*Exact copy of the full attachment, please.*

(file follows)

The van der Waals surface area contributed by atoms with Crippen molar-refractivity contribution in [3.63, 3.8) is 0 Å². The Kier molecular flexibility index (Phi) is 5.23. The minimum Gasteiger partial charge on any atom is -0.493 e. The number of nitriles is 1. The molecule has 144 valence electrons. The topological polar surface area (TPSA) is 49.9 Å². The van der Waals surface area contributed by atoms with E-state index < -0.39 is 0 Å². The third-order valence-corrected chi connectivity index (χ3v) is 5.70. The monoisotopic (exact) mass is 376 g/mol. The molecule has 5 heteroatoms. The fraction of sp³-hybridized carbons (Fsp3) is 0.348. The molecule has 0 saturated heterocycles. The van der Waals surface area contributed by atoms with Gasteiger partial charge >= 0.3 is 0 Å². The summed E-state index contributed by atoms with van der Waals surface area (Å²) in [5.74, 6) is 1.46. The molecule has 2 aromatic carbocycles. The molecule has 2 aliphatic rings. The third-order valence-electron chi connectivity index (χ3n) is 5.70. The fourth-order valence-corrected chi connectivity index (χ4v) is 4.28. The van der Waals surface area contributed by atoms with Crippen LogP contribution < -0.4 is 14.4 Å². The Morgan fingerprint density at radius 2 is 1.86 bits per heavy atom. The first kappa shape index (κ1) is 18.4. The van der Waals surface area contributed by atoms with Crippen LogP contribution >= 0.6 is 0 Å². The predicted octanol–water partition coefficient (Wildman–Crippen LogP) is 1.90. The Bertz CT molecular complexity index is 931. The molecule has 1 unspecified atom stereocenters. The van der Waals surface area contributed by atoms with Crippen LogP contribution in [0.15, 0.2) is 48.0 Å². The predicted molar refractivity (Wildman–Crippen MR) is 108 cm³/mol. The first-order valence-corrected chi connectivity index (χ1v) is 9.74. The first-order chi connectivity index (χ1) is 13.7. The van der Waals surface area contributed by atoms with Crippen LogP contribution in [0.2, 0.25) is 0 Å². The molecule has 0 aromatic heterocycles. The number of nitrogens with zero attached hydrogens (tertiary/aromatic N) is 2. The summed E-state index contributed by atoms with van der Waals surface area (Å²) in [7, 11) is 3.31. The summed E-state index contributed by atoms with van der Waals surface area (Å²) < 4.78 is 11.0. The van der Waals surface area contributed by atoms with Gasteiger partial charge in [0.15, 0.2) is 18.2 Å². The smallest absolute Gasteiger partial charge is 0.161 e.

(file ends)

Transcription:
The van der Waals surface area contributed by atoms with Crippen molar-refractivity contribution in [3.63, 3.8) is 0 Å². The Kier molecular flexibility index (Phi) is 5.23. The minimum Gasteiger partial charge on any atom is -0.493 e. The number of nitriles is 1. The molecule has 144 valence electrons. The topological polar surface area (TPSA) is 49.9 Å². The van der Waals surface area contributed by atoms with E-state index < -0.39 is 0 Å². The third-order valence-corrected chi connectivity index (χ3v) is 5.70. The monoisotopic (exact) mass is 376 g/mol. The molecule has 5 heteroatoms. The fraction of sp³-hybridized carbons (Fsp3) is 0.348. The molecule has 0 saturated heterocycles. The van der Waals surface area contributed by atoms with Gasteiger partial charge >= 0.3 is 0 Å². The summed E-state index contributed by atoms with van der Waals surface area (Å²) in [5.74, 6) is 1.46. The molecule has 2 aromatic carbocycles. The molecule has 2 aliphatic rings. The third-order valence-electron chi connectivity index (χ3n) is 5.70. The fourth-order valence-corrected chi connectivity index (χ4v) is 4.28. The van der Waals surface area contributed by atoms with Crippen LogP contribution < -0.4 is 14.4 Å². The Morgan fingerprint density at radius 2 is 1.86 bits per heavy atom. The first kappa shape index (κ1) is 18.4. The van der Waals surface area contributed by atoms with Crippen LogP contribution >= 0.6 is 0 Å². The predicted octanol–water partition coefficient (Wildman–Crippen LogP) is 1.90. The Bertz CT molecular complexity index is 931. The molecule has 1 unspecified atom stereocenters. The van der Waals surface area contributed by atoms with Crippen LogP contribution in [0.15, 0.2) is 48.0 Å². The predicted molar refractivity (Wildman–Crippen MR) is 108 cm³/mol. The first-order valence-corrected chi connectivity index (χ1v) is 9.74. The first-order chi connectivity index (χ1) is 13.7. The van der Waals surface area contributed by atoms with Crippen LogP contribution in [0.2, 0.25) is 0 Å². The molecule has 0 aromatic heterocycles. The number of nitrogens with zero attached hydrogens (tertiary/aromatic N) is 2. The summed E-state index contributed by atoms with van der Waals surface area (Å²) in [7, 11) is 3.31. The summed E-state index contributed by atoms with van der Waals surface area (Å²) < 4.78 is 11.0. The van der Waals surface area contributed by atoms with Gasteiger partial charge in [0.15, 0.2) is 18.2 Å². The smallest absolute Gasteiger partial charge is 0.161 e.